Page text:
Personal Wealth Management / Politics

20-20 Look at 2020 Elections

On January 20, 2021, Joe Biden was inaugurated as the 46th President of the United States. Even before the November 2020 vote, speculation about Biden’s potential policies, cabinet nominees and their potential implications for the economy and stocks had already reached fever pitch.

In every US Presidential election cycle, investors on both sides of the aisle tend to scrutinize these decisions and campaign promises—which often fail to become reality. Unsurprisingly, many Democrats see a Republican president as bad for the country and economy, while many Republicans see a Democratic president similarly. But making investment decisions based on your party preferences can be dangerous.

We believe politics are an important driver of markets and the economy, but too often, investors let their political biases influence their economic and investment analyses, which can lead to behavioral investment errors. For that reason, our political commentary is intentionally non-partisan. We favor no politician nor any political party and assess developments solely for their potential market impact (or lack thereof).

Stocks Don’t Love a Party—They Love Gridlock

Many investors believe “market friendly” candidates and economic policies are needed for stocks to rise. But markets don’t have a preferred party, and stocks have risen on average regardless of which party is in the White House. Don’t believe it? History shows stocks have averaged 9.5% annual returns during Republican presidential terms and 14.8% annually during Democratic presidential terms.[i] Stocks just don’t play partisan politics.

Stocks don’t love or despise a political party or candidate—what stocks really despise is uncertainty. Political and economic uncertainty comes in large part from new legislation, which changes the rules for institutions and creates economic winners and losers. If a company fears government regulations may change in a year or two, it may not pursue new projects it deems unprofitable after legislative changes.

We believe an underappreciated bullish factor for markets is the potential for political gridlock. Though gridlock can be frustrating from a social standpoint, it can mitigate potentially sweeping legislative changes and provide more clarity for executives and investors to plan. This is why our US political and economic analyses focus not just on the US presidential election, but on congressional races that help determine the level of political gridlock.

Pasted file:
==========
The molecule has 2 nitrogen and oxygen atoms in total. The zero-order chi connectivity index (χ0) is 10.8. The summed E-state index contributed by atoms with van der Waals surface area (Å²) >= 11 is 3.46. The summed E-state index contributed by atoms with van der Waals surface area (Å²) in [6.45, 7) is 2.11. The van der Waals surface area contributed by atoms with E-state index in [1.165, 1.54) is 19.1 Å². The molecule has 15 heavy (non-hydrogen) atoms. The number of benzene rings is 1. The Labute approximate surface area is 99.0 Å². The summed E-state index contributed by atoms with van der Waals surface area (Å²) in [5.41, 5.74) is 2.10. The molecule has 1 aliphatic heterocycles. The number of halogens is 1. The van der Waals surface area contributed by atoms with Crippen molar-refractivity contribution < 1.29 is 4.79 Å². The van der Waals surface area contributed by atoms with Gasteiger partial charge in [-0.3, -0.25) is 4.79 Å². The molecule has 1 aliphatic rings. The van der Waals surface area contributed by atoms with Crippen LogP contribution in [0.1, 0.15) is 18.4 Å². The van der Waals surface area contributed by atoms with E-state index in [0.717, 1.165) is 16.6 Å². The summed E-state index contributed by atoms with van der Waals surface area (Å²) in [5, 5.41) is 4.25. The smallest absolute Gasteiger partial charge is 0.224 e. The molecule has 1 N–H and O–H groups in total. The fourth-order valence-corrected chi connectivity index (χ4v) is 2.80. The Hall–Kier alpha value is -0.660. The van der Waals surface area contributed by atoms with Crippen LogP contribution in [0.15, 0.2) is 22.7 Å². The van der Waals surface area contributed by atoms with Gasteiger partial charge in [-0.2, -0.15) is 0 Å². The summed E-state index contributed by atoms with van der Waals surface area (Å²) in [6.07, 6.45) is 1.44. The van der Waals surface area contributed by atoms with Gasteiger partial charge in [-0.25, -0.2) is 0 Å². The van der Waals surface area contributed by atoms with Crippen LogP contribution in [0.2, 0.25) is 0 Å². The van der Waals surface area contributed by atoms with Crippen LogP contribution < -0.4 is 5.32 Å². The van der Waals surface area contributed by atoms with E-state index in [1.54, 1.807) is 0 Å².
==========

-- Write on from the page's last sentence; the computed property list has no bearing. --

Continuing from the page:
Gridlock Rules

As widely expected, election uncertainty persisted beyond Election Day. However, Joe Biden is the President of the United States and his Democratic Party also controls Congress, albeit with very narrow majorities in both chambers.

We believe Democrats’ razor thin Senate control (a 50-50 deadlock with Vice President Kamala Harris casting the tie-breaking vote) raises the odds for intraparty gridlock. With that slim edge, any one or two Democratic dissenters can prevent a bill’s passage, likely killing or watering down potential legislation. In the House of Representatives, Democrats hold a similarly slim edge—the smallest since 1900—and redistricting looms, which likely influences some swing-district Democratic representatives to moderate. We believe narrow Democratic majorities in both chambers likely prevent broad, sweeping legislation—a bullish feature for stocks.

What Does This Mean for Stocks and Your Portfolio?

We believe long-term investors are best-served refraining from altering their investment strategies based on politics alone. One of the worst things you can do is allow your emotions or biases lead you to stray from your long-term investment plan. If you have trouble staying disciplined or if you think you could benefit from professional experience, a trusted investment adviser may be able to help.

Come back to this page regularly to stay up to date on how Fisher Investments views on new political developments’ potential impact on investments and economics. Or call us at (800) 568-5082 to speak with a qualified representative who can provide further guidance on your personal situation.

[i] Source: Global Financial Data, Inc., as of 7/16/2020. S&P 500 average annual total return in years Democratic and Republican presidents are in office, 1926 – 2019.

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